Jane Austen fans around the world are rejoicing to hear that she will grace the new £10 banknote, to be released in 2017. (And if they’re like me, they just might see the event as an excuse to plan a trip to England to get their hands on one.) But the event isn’t without its irony, apropos for a writer who wielded that particular literary technique the way one of her favorite naval officers might use his sword. Continue reading »
For me, a good book is a luxury, something to be savored, something that in its own right feels like a vacation. This is one of those books, one of the best I’ve read in a long time.
I wasn’t going to pick this up. (And I’m late doing so. It’s been out for four years.) The title (Potato Peel Pie Society?) made me think this was one of those southern, Ya-Ya Sisterhood kind of books, and for some reason, I’m not a lover of southern fiction. When my sister-in-law recommended it as this wonderful book written all in letters, I looked at it again, and realized, DUH… it takes place on the island of Guernsey, in the English Channel, during and after World War II. Sign me up! Continue reading »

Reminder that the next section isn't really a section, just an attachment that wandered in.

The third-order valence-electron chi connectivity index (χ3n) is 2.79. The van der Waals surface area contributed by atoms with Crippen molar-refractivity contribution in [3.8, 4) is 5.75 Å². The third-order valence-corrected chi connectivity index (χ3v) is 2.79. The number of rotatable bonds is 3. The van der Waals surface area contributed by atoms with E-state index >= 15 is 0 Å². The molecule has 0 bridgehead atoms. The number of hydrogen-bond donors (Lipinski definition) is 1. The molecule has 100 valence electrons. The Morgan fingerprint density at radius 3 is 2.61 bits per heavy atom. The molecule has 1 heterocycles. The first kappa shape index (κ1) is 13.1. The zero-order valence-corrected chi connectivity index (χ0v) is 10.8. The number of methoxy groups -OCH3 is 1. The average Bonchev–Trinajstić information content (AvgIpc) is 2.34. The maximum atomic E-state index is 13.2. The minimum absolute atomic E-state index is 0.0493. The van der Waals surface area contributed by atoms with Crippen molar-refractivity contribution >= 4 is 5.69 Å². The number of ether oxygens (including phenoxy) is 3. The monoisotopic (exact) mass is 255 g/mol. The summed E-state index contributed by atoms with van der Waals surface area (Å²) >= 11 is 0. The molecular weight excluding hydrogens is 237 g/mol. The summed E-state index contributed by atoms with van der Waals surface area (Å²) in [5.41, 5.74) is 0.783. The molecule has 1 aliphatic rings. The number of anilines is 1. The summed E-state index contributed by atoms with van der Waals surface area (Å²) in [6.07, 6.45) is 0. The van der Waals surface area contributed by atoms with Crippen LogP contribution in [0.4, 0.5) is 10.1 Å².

Just posted this over at AustenQuotes, but wanted to share here, too. For all the Matthew Macfadyen fans out there.
Also, added new Pinterest buttons. Join me over there!
Okay, people, it’s gone too far.
Apparently, this is a counting book. As in, “2 rich gentlemen, 3 houses, 4 marriage proposals.” The same company also does Jane Eyre and Romeo & Juliet for toddlers. (How does Romeo & Juliet end? “2 suicides”? Ack! Not for toddlers!)
Am I crazy? Because the book seems to be selling well on Amazon, so apparently lots of people love the idea.
Thanks to my friend Catherine for sending me this.
Did you know? Jane Austen was self-published. Yes! Can you imagine? Jane Austen — one of our Best Writers Ever — could not get a publisher to take a chance on her. And not just for her first book. Three of the four books published during her lifetime were self-published. (I must thank Juliette Wells for drawing my attention to this in a conversation we had a couple years ago.)
Of course, writers love hearing stories like this, because if you’re having trouble getting a publishing house to take you on, it makes you feel like maybe you aren’t the problem. Maybe you really are an unrecognized genius who will go down in the annals of history as having permanently changed the course of the novel and your works will enlighten readers for hundreds of years to come. The publishers are wrong about you, just like they were wrong about Austen. Continue reading »